Step 2, polishing a surface of the metal substrate, S2, is detailed below. In the present embodiment, the surface of the metal substrate is rubbed along a first direction with an abrasive paper for about 3-5 minutes. The abrasive paper is about 600-800 grit. After that, powder generated by the sanding during the polishing process is removed by an application of air flow, e.g. blowing. The treated surface of the metal substrate is then rubbed along a second direction with an abrasive paper for about 5-8 minutes. The abrasive paper employed in such step is about 1000-1300 grit. The powder generated due to sanding in this step is also removed. After rubbing the surface of the metal substrate along the second direction, the surface of the metal substrate is rubbed along the first direction with an abrasive paper for about 10-15 minutes. In this case, the abrasive paper is about 1500-2000 grit. Finally, powder generated by this is removed. An angle α between the first direction and the second direction is in a range of 0°<α≦90°. Particularly, in the present embodiment, the angle α is about 90°.

As a result, the surface of the metal substrate is substantially flat and smooth by way of the polishing in step 2 that will facilitate the growth of the carbon nanotubes on the metal substrate. However, it is understood that there are micro variations in the form of notches or fine grooves that can be observed on the surface of the metal substrate. Particularly, such the notches or fine grooves are formed on a nanometer scale and in a net-like pattern due to repeatedly rubbing steps.

Step 3, putting the polished metal substrate into a reaction device, S3. In the present embodiment, the reaction device is a furnace, e.g. a box furnace or a tube furnace. Particularly, the polished metal substrate is put into a quartz boat, which is subsequently inserted into the center of the tube furnace.

Step 4, introducing a first protecting gas while heating the environment inside of the reaction device, S4. The first protecting gas can be nitrogen. In the present embodiment, the environment inside of the reaction device is heated to about 400-800 degrees (C). For example, the environment inside of the reaction device is heated to about 700 C. In step 4, during the heating process, a plurality of metal particles, e.g. copper particles, forms around the notches or fine grooves formed on the surface of the metal substrate, and can serve as seeds for facilitating the growth of carbon nanotubes. In the present embodiment, diameters of the metal particles range from about 1-10 nanometers (nm). In addition, the density of the metal particles is closely related to the number of times of rubbing and the angle of the rubbing directions between different rubbing steps. It is understood that the higher density of metal particles is obtained by the greater number of times of rubbing and the smaller angle of rubbing directions between different rubbing steps.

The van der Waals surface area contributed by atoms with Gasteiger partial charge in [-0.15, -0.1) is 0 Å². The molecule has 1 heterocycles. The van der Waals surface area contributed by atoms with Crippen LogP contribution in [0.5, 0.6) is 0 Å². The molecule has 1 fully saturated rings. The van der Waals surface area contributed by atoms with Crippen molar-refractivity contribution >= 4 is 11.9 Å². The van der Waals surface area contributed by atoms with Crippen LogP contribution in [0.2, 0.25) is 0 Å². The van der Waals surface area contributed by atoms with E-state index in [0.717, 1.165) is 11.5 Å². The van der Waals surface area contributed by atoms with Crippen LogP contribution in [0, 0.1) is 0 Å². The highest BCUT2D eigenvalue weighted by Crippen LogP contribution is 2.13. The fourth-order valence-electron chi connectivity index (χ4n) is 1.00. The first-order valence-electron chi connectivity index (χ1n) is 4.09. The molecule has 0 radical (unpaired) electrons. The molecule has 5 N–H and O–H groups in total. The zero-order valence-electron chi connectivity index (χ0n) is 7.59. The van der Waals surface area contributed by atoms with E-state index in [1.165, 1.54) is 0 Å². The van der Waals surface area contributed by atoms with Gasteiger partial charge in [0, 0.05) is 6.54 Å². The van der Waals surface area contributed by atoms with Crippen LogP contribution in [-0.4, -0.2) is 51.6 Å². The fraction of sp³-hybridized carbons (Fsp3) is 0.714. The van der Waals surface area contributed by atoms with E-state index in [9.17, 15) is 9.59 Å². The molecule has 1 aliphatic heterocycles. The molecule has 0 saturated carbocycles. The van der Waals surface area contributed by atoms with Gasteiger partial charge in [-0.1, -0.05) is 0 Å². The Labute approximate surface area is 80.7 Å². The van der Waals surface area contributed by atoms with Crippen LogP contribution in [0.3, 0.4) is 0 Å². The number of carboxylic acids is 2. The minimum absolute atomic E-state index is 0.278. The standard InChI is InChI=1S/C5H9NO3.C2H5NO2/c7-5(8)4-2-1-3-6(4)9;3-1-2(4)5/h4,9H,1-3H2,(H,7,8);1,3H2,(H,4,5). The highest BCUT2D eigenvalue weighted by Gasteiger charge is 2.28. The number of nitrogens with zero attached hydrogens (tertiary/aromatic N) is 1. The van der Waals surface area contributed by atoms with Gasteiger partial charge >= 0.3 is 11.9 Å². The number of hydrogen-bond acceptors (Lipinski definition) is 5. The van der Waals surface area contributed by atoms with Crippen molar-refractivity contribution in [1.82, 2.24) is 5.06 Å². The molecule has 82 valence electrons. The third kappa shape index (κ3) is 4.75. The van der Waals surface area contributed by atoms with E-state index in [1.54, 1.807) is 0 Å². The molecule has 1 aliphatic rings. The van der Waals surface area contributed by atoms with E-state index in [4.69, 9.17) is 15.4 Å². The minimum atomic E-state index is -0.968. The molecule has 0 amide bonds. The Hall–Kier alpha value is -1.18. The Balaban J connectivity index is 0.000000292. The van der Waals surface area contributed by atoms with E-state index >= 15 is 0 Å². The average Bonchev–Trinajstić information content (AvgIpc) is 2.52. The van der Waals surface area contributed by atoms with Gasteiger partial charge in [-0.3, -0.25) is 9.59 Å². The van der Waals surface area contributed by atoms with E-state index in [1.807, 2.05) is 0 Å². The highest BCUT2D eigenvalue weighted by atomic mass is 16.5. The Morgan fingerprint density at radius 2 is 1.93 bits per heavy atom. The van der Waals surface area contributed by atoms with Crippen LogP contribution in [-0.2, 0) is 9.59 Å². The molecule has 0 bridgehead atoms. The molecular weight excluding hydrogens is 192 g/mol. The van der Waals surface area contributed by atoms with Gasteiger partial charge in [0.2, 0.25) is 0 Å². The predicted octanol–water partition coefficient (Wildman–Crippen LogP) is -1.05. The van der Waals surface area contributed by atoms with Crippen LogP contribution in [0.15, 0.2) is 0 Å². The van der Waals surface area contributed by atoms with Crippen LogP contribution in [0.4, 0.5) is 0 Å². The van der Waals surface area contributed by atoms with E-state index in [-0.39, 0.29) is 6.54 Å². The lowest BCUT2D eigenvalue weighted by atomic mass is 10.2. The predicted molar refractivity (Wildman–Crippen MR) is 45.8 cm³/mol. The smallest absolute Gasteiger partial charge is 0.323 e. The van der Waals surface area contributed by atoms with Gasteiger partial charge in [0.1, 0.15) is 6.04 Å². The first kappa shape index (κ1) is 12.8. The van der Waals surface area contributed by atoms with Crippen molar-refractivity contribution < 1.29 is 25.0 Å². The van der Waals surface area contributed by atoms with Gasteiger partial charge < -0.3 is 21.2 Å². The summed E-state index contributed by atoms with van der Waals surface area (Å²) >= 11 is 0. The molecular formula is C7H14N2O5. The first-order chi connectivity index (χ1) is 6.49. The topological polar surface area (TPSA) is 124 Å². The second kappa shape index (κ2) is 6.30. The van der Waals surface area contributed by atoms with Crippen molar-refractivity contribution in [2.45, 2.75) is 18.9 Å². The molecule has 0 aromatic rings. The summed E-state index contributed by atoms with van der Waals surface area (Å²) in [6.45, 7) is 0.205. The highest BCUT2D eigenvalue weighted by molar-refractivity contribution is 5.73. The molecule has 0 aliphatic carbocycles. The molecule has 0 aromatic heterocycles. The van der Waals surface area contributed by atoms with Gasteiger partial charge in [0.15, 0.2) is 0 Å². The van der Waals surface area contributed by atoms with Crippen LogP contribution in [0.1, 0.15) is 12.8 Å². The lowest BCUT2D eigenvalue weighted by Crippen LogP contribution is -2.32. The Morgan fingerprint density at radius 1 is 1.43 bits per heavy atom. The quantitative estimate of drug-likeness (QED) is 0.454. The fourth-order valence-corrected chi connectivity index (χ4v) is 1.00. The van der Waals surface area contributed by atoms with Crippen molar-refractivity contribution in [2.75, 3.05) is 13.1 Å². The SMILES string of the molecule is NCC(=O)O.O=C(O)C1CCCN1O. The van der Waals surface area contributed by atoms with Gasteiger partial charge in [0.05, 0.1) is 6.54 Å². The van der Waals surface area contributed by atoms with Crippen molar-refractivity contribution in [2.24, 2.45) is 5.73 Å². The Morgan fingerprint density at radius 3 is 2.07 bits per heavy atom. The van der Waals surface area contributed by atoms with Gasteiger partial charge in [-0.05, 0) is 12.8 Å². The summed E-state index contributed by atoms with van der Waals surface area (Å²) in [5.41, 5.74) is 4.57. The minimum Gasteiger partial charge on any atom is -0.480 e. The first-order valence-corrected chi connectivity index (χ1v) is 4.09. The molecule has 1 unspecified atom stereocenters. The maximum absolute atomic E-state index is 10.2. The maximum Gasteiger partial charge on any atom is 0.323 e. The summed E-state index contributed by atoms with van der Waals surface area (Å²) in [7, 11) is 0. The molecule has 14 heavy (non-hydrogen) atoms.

Step 5, introducing a mixture of a carbon source gas and a second protecting gas, S5. In the present embodiment, the carbon source gas can be hydrocarbon, such as acetylene or ethylene while the protecting gas can be inert gas or nitrogen. Particularly, acetylene is chosen as the carbon source gas by virtue of its low decomposition temperature and nitrogen is used as the second protecting gas. In addition, the first protecting gas and the second protecting gas can be the same gas. In step 5, S5, once the mixture of carbon source gas and second protecting gas is introduced into the reaction device, the carbon nanotubes are grown in a temperature range from about 400-800 C for about 5-30 minutes. The reaction device is then cooled down and the metal substrate is taken out from the reaction device.

Referring to FIG. 2 and FIG. 3, the carbon nanotubes fabricated by the method, in accordance with the present embodiment, are disorderly arranged on the metal substrate. One end of each carbon nanotube is connected with the surface of the metal substrate. In addition, a diameter of each carbon nanotube is in a range from about 5 nm to 20 nm.

In conclusion, the carbon nanotubes fabricated by the method of the present embodiment can be directly formed on the metal substrate. There is no need to coat a catalyst layer on the metal substrate in advance for growth of the carbon nanotubes. Therefore, the manufacturing procedure is simplified and the manufacturing cost is decreased that is suitable for mass production.

Finally, it is to be understood that the above-described embodiments are intended to illustrate rather than limit the invention. Variations may be made to the embodiments without departing from the spirit of the invention as claimed. The above-described embodiments illustrate the scope of the invention but do not restrict the scope of the invention.

It is also to be understood that above description and the claims drawn to a method may include some indication in reference to certain steps. However, the indication used is only to be viewed for identification purposes and not as a suggestion as to an order for the steps.